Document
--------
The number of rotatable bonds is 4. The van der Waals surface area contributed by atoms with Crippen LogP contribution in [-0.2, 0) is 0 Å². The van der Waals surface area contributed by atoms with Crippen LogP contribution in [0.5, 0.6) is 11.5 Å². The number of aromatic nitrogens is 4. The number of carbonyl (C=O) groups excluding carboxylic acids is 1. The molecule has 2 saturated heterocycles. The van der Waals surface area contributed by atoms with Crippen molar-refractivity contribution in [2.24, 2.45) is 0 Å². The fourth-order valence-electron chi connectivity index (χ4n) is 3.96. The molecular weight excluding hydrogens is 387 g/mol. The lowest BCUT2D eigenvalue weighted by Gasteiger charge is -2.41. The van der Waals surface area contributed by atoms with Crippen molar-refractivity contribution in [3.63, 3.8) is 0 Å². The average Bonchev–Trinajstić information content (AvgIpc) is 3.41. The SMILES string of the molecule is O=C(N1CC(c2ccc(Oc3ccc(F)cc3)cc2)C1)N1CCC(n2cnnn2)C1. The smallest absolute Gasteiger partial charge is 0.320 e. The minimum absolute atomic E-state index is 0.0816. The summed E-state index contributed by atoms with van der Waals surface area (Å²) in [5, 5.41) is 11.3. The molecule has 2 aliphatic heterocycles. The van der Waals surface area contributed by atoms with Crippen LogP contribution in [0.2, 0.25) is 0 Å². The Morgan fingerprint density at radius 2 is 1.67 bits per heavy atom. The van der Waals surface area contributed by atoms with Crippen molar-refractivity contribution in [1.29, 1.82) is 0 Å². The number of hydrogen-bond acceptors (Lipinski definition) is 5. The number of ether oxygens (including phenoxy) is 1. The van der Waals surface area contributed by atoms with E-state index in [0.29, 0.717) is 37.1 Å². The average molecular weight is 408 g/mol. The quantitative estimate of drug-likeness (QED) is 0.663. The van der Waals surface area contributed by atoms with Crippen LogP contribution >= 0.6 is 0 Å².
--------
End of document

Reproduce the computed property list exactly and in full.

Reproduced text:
The number of rotatable bonds is 4. The van der Waals surface area contributed by atoms with Crippen LogP contribution in [-0.2, 0) is 0 Å². The van der Waals surface area contributed by atoms with Crippen LogP contribution in [0.5, 0.6) is 11.5 Å². The number of aromatic nitrogens is 4. The number of carbonyl (C=O) groups excluding carboxylic acids is 1. The molecule has 2 saturated heterocycles. The van der Waals surface area contributed by atoms with Crippen molar-refractivity contribution in [2.24, 2.45) is 0 Å². The fourth-order valence-electron chi connectivity index (χ4n) is 3.96. The molecular weight excluding hydrogens is 387 g/mol. The lowest BCUT2D eigenvalue weighted by Gasteiger charge is -2.41. The van der Waals surface area contributed by atoms with Crippen molar-refractivity contribution in [3.63, 3.8) is 0 Å². The average Bonchev–Trinajstić information content (AvgIpc) is 3.41. The SMILES string of the molecule is O=C(N1CC(c2ccc(Oc3ccc(F)cc3)cc2)C1)N1CCC(n2cnnn2)C1. The smallest absolute Gasteiger partial charge is 0.320 e. The minimum absolute atomic E-state index is 0.0816. The summed E-state index contributed by atoms with van der Waals surface area (Å²) in [5, 5.41) is 11.3. The molecule has 2 aliphatic heterocycles. The van der Waals surface area contributed by atoms with Crippen LogP contribution in [0.2, 0.25) is 0 Å². The Morgan fingerprint density at radius 2 is 1.67 bits per heavy atom. The van der Waals surface area contributed by atoms with Crippen molar-refractivity contribution in [1.29, 1.82) is 0 Å². The number of hydrogen-bond acceptors (Lipinski definition) is 5. The number of ether oxygens (including phenoxy) is 1. The van der Waals surface area contributed by atoms with E-state index in [0.29, 0.717) is 37.1 Å². The average molecular weight is 408 g/mol. The quantitative estimate of drug-likeness (QED) is 0.663. The van der Waals surface area contributed by atoms with Crippen LogP contribution >= 0.6 is 0 Å².